Photo Credit: Wikipedia
Dr. Martin Luther King, Jr.

Zionism isn’t a movement solely dedicated to the return of the Jewish people to their homeland. Zionism is a movement for justice. For thousands of years, injustices were perpetrated against the Jewish people. Jews suffered from Crusades, pogroms, and the Holocaust, among a host of economic injustices. Vile among the other injustices was the forceable exile of the Jewish people from their homeland – the land of Israel. As long as Jews were prohibited from reclaiming and returning to their land, an injustice was being committed in the world.

When Dr. Martin Luther King Jr. received the Nobel Peace Prize he spoke passionately about oppression and justice. “Oppressed people cannot remain oppressed forever. The yearning for freedom eventually manifests itself. The Bible tells the thrilling story of how Moses stood in Pharaoh’s court centuries ago and cried, ‘Let my people go.’ This is a kind of opening chapter in a continuing story. The deep rumbling of discontent that we hear today is the thunder of disinherited masses, rising from dungeons of oppression to the bright hills of freedom, in one majestic chorus the rising masses singing, in the words of our freedom song, ’Ain’t gonna let nobody turn us around.’

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“We know through painful experience that freedom is never voluntarily given by the oppressor; it must be demanded by the oppressed. Frankly, I have yet to engage in a direct-action campaign that was ‘well timed’ in the view of those who have not suffered unduly from the disease of segregation. For years now I have heard the word ‘Wait!’ It rings in the ear of every Negro with piercing familiarity. This ‘Wait’ has almost always meant ‘Never.’ We must come to see, with one of our distinguished jurists, that ‘justice too long delayed is justice denied.’”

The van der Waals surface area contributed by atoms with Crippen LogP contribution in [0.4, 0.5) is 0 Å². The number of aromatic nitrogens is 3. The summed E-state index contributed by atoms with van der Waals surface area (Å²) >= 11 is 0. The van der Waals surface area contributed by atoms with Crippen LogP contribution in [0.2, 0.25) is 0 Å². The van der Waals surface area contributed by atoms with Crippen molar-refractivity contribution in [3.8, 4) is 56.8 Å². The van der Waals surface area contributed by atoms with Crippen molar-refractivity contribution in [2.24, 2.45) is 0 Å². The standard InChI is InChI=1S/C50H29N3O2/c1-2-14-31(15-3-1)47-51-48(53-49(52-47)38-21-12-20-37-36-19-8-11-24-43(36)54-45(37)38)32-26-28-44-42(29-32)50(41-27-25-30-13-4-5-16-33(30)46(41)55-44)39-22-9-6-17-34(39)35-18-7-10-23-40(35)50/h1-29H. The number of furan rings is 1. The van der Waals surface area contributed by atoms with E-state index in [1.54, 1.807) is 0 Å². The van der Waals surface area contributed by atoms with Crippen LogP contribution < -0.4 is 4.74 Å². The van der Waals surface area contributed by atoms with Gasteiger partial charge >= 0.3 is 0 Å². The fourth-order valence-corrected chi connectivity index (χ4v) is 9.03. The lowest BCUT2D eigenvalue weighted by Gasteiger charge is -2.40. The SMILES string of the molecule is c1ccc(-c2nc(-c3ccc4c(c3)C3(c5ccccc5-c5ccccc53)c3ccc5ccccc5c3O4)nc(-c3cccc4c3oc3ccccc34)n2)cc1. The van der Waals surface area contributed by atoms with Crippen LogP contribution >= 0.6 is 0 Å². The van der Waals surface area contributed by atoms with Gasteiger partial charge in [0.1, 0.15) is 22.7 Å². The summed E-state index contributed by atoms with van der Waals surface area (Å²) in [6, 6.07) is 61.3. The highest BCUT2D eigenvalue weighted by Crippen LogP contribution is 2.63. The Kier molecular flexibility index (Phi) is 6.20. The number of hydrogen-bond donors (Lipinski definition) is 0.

The Zionist struggle to return to their homeland and the African American struggle for equal rights in America are similar pursuits of justice. The late Congressman John Lewis, contemporary of Dr. King and hero of the American civil rights movement wrote, “[King] knew that both peoples were uprooted involuntarily from their homelands. He knew that both peoples were shaped by the tragic experience of slavery. He knew that both peoples were forced to live in ghettoes, victims of segregation.

“He knew that both peoples were subject to laws passed with the particular intent of oppressing them simply because they were Jewish or black. He knew that both peoples have been subjected to oppression and genocide on a level unprecedented in history. King understood how important it is not to stand by in the face of injustice. He understood the cry, “Let my people go.”

Congressman Lewis wrote about Dr. King’s appreciation of Zionism, “On March 25, 1968, less than two weeks before his tragic death, he spoke out with clarity and directness stating, ‘Peace for Israel means security, and we must stand with all our might to protect its right to exist, its territorial integrity. I see Israel as one of the great outposts of democracy in the world, and a marvelous example of what can be done, how desert land can be transformed into an oasis of brotherhood and democracy. Peace for Israel means security and that security must be a reality.” During an appearance at Harvard University shortly before his death, a student stood up and asked King to address himself to the issue of Zionism. The question was clearly hostile. King responded, “When people criticize Zionists they mean Jews, you are talking antisemitism.”

At the opening of the Madrid Peace Conference between the Israelis and Palestinians in 1991, Israeli Prime Minister Yitzchak Shamir echoed Dr. King’s sentiments on Zionism and justice, “The Zionist movement gave political expression to our claim to the Land of Israel. And in 1922 the League of Nations recognized the justice of this claim. It understood the compelling historic imperative of establishing a Jewish homeland in the Land of Israel. The United Nations Organization reaffirmed this recognition after the Second World War.”

As a movement promoting justice, Zionism is a righteous movement. The continual affirmation of Zionism and rights of the Jewish people to self-determination in their own historic homeland is the continuous struggle for justice. Fighters for justice anywhere must fight for Zionism, as Dr. King said, “Injustice anywhere is a threat to justice everywhere.” Unfortunately, Zionism must continuously defend itself, but I pray for a day when Zionism doesn’t need to defend itself. I pray for the day when justice reigns and the world recognize the justice of the Zionist ideal.

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Rabbi Uri Pilichowski is an educator who teaches in high schools across the world. He teaches Torah and Israel political advocacy to teenagers and college students. He lives with his wife and six children in Mitzpe Yericho, Israel. You can follow him on Facebook, and on twitter @rationalsettler.